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It’s been a very long road, but the addiction and mental health fields have cleared another hurdle with the recent release of federal rules that define how mental health and addiction parity must be implemented.

Interim final rules jointly issued by the U.S. Treasury Department, the U.S. Department of Labor (DOL) and the U.S. Department of Health and Human Services (HHS) prohibit group health insurance plans that offer mental health and substance use disorder benefits from restricting access to care by limiting benefits or requiring higher out-of-pocket costs than those that apply to general medical and surgical coverage (75 Fed. Reg., 5410-5451). The new rules, which implement the Paul Wellstone and Pete Domenici Mental Health Parity and Addiction Equity Act of 2008 (MHPAEA), apply to employers with 50 or more workers whose group health plan chooses to offer mental health or substance use disorder benefits, and are effective April 5, applicable to insurance plan years beginning on or after July 1, 2010.

The new rules, issued Feb. 2, enforce requirements with regard to quantitative and non-quantitative treatment limits for mental health and substance use disorders, which may be “applied no more stringently” than those for medical or surgical coverage. Quantitative treatment limits are numerically imposed, such as limits on the number of outpatient visits or number of days spent inpatient at a treatment facility. Non-quantitative limits are other provisions that may affect the scope or duration of benefits under the plan, including: medical management standards, such as preauthorization and case review; determination of usual and customary and reasonable amounts; and requirements for using low-cost therapies before the plan will cover more expensive therapies.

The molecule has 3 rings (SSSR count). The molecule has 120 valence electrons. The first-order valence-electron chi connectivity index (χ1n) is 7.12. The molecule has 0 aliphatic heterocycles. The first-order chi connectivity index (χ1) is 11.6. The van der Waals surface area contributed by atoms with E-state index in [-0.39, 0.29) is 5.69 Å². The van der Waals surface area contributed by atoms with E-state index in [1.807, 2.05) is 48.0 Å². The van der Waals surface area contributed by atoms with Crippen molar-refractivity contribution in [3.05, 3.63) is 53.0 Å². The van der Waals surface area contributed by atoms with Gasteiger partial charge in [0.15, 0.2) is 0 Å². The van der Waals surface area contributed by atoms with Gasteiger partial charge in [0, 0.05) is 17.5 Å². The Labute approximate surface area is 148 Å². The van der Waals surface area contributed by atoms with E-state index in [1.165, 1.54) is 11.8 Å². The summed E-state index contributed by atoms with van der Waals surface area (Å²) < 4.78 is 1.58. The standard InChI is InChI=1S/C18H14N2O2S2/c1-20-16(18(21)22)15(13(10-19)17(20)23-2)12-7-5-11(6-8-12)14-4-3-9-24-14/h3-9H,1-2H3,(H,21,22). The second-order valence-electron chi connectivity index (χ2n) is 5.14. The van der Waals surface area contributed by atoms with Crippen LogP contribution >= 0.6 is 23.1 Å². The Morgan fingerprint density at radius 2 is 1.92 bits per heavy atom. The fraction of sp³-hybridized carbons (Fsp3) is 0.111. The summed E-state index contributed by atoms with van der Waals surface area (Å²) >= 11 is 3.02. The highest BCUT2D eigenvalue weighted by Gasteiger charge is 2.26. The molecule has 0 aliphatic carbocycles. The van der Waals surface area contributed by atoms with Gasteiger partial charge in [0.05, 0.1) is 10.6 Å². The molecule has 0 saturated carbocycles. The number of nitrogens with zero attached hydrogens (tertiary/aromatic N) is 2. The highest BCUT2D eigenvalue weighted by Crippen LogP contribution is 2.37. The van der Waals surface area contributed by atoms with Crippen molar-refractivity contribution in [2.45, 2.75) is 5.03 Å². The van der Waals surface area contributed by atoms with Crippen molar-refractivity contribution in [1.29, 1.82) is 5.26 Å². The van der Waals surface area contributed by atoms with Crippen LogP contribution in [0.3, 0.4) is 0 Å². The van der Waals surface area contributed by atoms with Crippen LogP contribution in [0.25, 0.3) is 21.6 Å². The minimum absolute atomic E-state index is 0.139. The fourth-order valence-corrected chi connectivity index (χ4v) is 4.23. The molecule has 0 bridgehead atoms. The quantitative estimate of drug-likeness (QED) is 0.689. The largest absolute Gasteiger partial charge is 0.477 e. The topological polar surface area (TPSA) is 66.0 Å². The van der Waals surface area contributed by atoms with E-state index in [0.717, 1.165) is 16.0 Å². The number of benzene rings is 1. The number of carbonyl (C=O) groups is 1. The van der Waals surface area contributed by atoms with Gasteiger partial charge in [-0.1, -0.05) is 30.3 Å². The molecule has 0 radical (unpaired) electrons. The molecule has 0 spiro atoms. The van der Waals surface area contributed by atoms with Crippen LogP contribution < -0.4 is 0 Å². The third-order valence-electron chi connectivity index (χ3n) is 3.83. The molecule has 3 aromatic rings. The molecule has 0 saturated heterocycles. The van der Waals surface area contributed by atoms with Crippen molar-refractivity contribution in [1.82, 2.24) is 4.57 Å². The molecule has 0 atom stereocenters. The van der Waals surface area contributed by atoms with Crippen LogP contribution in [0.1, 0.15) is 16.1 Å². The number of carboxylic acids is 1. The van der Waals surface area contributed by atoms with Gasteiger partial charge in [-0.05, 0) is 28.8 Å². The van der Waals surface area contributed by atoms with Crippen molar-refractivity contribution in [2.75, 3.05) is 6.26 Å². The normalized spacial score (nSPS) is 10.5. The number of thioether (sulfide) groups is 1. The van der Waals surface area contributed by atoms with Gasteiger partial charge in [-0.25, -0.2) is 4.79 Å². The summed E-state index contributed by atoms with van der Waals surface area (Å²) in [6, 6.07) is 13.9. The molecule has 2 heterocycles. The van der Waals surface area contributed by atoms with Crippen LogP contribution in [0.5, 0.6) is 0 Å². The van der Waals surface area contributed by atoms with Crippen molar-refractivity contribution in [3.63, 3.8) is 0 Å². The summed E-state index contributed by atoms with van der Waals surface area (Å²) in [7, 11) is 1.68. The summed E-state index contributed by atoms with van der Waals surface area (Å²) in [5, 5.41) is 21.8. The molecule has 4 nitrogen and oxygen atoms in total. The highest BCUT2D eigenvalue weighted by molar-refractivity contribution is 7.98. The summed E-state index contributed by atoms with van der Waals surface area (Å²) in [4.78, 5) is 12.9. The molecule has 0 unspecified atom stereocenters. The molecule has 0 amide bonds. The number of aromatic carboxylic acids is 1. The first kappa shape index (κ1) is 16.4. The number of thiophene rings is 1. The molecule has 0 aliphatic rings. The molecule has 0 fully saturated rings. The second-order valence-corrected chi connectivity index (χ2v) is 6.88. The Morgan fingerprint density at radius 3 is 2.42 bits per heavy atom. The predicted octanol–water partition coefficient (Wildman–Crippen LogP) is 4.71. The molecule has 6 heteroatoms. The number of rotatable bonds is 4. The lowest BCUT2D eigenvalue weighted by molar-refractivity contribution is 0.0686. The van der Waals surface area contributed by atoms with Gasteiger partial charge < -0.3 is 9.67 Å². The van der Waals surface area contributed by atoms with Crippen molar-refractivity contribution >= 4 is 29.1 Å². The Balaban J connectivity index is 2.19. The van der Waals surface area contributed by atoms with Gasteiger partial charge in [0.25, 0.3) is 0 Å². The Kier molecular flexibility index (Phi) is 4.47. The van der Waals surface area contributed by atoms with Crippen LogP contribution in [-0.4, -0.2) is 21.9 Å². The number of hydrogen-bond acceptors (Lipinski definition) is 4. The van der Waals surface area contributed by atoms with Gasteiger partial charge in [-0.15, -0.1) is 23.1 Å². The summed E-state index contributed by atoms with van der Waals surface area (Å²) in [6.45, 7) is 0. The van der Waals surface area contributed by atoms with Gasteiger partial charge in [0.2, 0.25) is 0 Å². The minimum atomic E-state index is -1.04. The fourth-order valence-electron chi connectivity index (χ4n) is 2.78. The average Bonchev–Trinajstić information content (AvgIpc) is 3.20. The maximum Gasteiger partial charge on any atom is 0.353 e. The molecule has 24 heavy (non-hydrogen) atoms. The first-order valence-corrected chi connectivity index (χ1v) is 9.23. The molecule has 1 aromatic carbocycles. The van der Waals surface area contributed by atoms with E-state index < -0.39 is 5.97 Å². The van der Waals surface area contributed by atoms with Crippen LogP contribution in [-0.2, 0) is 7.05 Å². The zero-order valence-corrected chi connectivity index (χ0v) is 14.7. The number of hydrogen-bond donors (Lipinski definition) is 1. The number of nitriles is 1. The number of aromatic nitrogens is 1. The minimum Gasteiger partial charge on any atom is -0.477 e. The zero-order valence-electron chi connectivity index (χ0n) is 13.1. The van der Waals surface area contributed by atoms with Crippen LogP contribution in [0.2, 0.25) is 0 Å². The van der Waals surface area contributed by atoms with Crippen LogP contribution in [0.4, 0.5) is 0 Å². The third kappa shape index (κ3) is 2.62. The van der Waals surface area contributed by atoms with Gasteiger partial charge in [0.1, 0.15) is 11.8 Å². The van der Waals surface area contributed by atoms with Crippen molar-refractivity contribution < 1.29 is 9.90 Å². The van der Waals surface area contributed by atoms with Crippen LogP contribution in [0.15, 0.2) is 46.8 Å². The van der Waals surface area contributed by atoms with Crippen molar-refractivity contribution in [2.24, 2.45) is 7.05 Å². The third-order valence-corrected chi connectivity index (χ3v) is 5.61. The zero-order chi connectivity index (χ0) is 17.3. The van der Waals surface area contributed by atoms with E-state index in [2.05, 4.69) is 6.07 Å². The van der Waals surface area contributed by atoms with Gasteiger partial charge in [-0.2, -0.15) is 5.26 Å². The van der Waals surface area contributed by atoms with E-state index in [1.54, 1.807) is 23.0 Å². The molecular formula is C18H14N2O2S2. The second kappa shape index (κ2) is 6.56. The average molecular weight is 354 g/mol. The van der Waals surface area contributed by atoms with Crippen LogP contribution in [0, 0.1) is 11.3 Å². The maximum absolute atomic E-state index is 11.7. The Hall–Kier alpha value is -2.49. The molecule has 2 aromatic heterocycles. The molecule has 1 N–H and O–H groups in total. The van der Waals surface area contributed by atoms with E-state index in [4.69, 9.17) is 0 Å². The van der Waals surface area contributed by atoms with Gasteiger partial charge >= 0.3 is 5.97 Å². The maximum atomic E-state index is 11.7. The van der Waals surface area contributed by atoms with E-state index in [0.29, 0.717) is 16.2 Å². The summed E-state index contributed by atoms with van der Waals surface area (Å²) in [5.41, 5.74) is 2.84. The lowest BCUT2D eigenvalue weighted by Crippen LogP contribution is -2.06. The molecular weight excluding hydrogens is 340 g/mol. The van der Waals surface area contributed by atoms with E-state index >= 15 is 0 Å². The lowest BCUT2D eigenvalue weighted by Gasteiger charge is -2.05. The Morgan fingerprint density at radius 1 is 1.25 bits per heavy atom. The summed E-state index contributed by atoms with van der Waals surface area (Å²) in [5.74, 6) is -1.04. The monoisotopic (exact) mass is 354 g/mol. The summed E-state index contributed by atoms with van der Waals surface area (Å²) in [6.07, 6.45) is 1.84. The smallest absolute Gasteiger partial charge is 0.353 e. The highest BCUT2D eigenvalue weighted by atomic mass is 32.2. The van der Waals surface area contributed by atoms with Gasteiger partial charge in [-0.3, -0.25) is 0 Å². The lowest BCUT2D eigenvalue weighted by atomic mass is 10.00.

Additionally, the rule specifies six classifications of benefits: inpatient in network; inpatient out-of-network; outpatient in network; outpatient out-of-network; emergency care; and prescription drugs. Basically, if a plan provides any benefits for a mental health condition or substance use disorder under, benefits must be provided for that condition or disorder in each classification for which any medical surgical benefits are provided, according to the rule.

Comments on the interim final regulation are due by May 3, 2010, and may be emailed to the federal rulemaking portal at: http://www.regulations.gov. Comments will be shared among the three agencies, and therefore, should be submitted only once to one of the following agencies, and should include the appropriate file code: for HHS, CMS-4140-IFC; for DOL, RIN 1210-AB30; for the Treasury’s Internal Revenue Service, REG-120692-09.

For more news and information on issues relevant to the addiction treatment field, please visit www.counselormagazine.com.



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